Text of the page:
Through the course, she learned the importance of forgiveness, and slowly but steadily, let go of her anger toward those who abandoned her at her old church. Just like Calliste, essential to Fransisca’s healing was the practice of bringing her pain and worries to the cross. Writing down all her deepest problems and thoughts on a piece of paper, she burnt it at the base of the cross. She found she could finally trust Christ with her life.
“I had never found anyone that I could trust in this world—not in my family, not my pastor—nobody. That was the moment of complete healing for me.”
With a new sense of wholeness, Fransisca looked to share Christ’s healing with others and began using what she learned in the course to counsel those around her. Soon after attending the workshop, Fransisca began training to become a trauma healing master facilitator and Calliste became the co-ordinator of the Isiro region’s trauma healing program.
On any given day, the couple can be found with the most destitute residents in their region. Each week they bring a meal to the 50-plus prisoners in their city’s jail—many of whom are incarcerated unjustly. It’s one of only a few meals these men and women receive each week unless they have family providing for them.
In January of 2017, Calliste and Fransisca once again visited the prison to share a weekly meal with the prisoners. The group cell smelled of urine and was dimly lit by air vents between a tall roof and concrete walls. As these hungry men waited their turn for a bowl of rice and cassava, Calliste and Fransisca led the group in a prayer.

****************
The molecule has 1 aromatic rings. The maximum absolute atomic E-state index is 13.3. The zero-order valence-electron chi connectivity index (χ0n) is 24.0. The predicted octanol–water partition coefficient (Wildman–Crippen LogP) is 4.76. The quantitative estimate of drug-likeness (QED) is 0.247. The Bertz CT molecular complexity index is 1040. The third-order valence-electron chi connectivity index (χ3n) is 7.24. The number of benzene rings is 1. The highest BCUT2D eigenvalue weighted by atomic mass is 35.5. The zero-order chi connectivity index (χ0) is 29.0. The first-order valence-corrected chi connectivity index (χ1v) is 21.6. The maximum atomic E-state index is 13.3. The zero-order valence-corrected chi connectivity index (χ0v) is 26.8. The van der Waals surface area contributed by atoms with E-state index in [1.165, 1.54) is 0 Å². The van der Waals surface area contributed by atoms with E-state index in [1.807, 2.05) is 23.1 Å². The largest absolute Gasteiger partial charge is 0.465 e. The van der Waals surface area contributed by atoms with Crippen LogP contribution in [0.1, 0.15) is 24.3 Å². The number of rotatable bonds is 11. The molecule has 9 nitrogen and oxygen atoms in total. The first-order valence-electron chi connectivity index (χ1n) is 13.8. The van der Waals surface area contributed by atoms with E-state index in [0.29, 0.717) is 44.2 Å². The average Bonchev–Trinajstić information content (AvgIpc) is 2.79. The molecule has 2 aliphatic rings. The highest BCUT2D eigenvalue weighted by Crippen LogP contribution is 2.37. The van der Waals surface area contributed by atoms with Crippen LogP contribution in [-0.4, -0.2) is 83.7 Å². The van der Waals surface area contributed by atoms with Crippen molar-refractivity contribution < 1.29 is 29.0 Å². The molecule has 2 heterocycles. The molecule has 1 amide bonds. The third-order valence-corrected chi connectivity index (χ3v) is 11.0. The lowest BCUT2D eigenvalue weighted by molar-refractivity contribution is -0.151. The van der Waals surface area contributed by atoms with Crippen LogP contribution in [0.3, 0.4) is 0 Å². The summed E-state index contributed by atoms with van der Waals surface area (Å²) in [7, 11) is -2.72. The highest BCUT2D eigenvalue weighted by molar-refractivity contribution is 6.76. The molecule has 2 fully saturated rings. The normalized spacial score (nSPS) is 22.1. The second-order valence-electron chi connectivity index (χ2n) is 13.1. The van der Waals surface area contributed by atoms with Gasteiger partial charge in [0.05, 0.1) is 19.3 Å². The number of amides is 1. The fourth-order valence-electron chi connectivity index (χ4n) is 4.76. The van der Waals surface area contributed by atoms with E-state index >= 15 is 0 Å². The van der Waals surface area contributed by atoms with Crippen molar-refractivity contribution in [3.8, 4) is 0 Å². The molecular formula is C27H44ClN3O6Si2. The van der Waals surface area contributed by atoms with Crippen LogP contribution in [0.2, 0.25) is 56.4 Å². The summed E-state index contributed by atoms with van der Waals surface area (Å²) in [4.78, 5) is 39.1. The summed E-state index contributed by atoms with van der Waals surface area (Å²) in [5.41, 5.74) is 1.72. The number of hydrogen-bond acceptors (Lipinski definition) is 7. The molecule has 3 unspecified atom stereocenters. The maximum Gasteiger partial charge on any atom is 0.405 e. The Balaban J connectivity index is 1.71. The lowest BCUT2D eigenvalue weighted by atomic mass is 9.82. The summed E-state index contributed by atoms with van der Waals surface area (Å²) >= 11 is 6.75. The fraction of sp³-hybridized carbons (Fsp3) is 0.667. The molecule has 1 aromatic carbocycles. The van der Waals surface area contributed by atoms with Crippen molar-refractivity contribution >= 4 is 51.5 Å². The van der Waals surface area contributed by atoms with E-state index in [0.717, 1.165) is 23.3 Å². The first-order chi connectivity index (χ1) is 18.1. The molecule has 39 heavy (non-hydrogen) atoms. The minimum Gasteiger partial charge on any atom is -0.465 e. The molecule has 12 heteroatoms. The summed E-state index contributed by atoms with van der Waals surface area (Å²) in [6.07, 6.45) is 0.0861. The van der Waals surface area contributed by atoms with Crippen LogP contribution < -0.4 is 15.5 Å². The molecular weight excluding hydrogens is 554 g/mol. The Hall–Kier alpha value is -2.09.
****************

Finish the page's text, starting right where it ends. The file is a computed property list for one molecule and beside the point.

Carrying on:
A blank look was on many of the prisoners’ faces. They appeared lost and hesitant. While praying, most crowded around Calliste and Fransisca. Some, though, stayed along the back wall or near their dusty worn-out mats that serve as beds. One prisoner raised his arms high into the air to worship, but most were subdued.
“Jesus is the solution to your problems,” Calliste told the prisoners. “Jesus is the victory!”
Earlier in the day, the couple also visited the hospital where Fransisca works as a nurse. The wards were clean, but the patients’ circumstances were desperate. Medication for HIV patients is provided, but food is the responsibility of the patients’ family members.
“Before getting sick, these people were healthy and financially stable,” explains Fransisca of the many patients who have HIV. “They were doing prostitution and were sharing money with their family. But when they got sick, their family abandoned them.”
Fransisca and Calliste believe that despite the dire circumstances of these patients and prisoners, God is still with them. They believe this because they’ve experienced this truth in their own lives.
“This course of trauma healing is like medicine that healed my broken heart,” says Fransisca. “Now that I am healed, it’s time for me to bring it to the oppressed, who have the same problems as me.”